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Recent high-profile studies showing insect declines have hit the mainstream media and been widely discussed online, often with dramatic talk of “insect armageddon”.

That insects are in decline, overall, should come as no surprise to anyone in the UK or neighbouring countries. Butterfly Conservation helped lead the way in demonstrating unambiguous declines in British butterflies1,2 and moths3,4 back in the early years of this century. The most recent official Government trends, derived from the UK Butterfly Monitoring Scheme, show that the relative abundance of habitat specialist butterflies (26 species combined) dropped by 77% since monitoring began in 1976, while wider countryside butterflies (24 species) decreased by 46%. The last assessment of the total abundance of nocturnal moths in Britain showed a 28% decrease over a 40-year period, although the trend was much more severe (40% decrease) in the southern half of Britain5.

In this context, not to mention the much-publicised concerns about bee declines, it was surprising that the recently reported major decrease in biomass of flying insects reported from German nature reserves6 gained so much media and public attention.

Much more significant, shocking and newsworthy, in my opinion, is a study published last autumn7. This also showed dramatic declines of insects (and other arthropods such as spiders), as well as their vertebrate predators. However, the big difference is that this research was undertaken in a protected rainforest in Puerto Rico, with no significant human impact since the 1930s, rather than in the highly modified, intensively managed and often polluted landscapes of north-west Europe.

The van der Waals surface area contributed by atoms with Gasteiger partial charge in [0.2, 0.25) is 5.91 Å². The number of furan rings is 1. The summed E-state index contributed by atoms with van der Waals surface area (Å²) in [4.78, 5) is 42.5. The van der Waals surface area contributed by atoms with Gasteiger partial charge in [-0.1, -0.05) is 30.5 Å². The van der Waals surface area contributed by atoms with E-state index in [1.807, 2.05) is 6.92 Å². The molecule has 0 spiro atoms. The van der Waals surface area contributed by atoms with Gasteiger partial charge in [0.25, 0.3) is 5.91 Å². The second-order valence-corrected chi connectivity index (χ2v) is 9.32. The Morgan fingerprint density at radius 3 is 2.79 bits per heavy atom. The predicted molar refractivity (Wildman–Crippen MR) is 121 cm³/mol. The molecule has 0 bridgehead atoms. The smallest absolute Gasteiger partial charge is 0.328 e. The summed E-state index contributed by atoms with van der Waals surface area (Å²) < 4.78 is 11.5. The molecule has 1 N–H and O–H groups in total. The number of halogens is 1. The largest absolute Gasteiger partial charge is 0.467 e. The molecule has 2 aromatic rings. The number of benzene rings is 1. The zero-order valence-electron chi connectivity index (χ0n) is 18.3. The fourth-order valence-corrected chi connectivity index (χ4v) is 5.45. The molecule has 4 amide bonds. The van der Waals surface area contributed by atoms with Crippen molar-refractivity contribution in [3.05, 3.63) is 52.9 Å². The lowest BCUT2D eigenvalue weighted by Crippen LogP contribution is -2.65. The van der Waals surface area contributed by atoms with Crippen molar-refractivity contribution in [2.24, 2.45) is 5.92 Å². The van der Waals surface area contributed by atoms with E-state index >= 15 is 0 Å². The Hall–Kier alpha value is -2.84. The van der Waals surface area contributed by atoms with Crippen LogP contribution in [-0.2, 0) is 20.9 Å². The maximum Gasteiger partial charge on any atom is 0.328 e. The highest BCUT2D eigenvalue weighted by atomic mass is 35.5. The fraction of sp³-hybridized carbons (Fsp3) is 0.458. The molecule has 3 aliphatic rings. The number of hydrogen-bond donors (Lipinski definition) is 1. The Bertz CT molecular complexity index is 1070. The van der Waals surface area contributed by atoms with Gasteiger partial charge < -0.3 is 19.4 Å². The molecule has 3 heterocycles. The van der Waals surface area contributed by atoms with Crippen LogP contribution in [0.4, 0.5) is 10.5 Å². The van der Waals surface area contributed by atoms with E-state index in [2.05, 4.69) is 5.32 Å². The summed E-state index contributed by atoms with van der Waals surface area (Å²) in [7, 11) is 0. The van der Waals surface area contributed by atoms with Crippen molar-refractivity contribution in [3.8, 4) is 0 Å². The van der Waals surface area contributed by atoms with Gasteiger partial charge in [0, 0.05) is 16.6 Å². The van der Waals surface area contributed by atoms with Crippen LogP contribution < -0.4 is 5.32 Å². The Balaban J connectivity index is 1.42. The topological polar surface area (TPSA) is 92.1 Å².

The study, in the Luquillo rainforest, consistently found massive decreases in a range of samples since the 1970s. The biomass of arthropods caught in sticky traps at ground level decreased by 60 times in January samples and 36 times in July samples, while sweep-net samples showed decreases of eight times in January and four times in July. Monitoring of invertebrate abundance in the forest canopy from 1990-2010 also showed significant declines. Decreases in both biomass and abundance were found in all of the main insect groups in the samples, showing serious declines across the whole community.

Habitat loss

Given the absence of direct human impacts (e.g. habitat destruction, logging etc.) in the forest, the researchers explored correlations with climatic factors. They concluded that climate change, particularly a significant increase in mean maximum annual temperature, had caused the changes in arthropod abundance and biomass. This could reflect an uphill shift in species ranges, as has been found in studies of butterfly8 and moth9 communities elsewhere, rather than a fundamental decrease in population size across all altitudes in the rainforest, but more research is required to address this.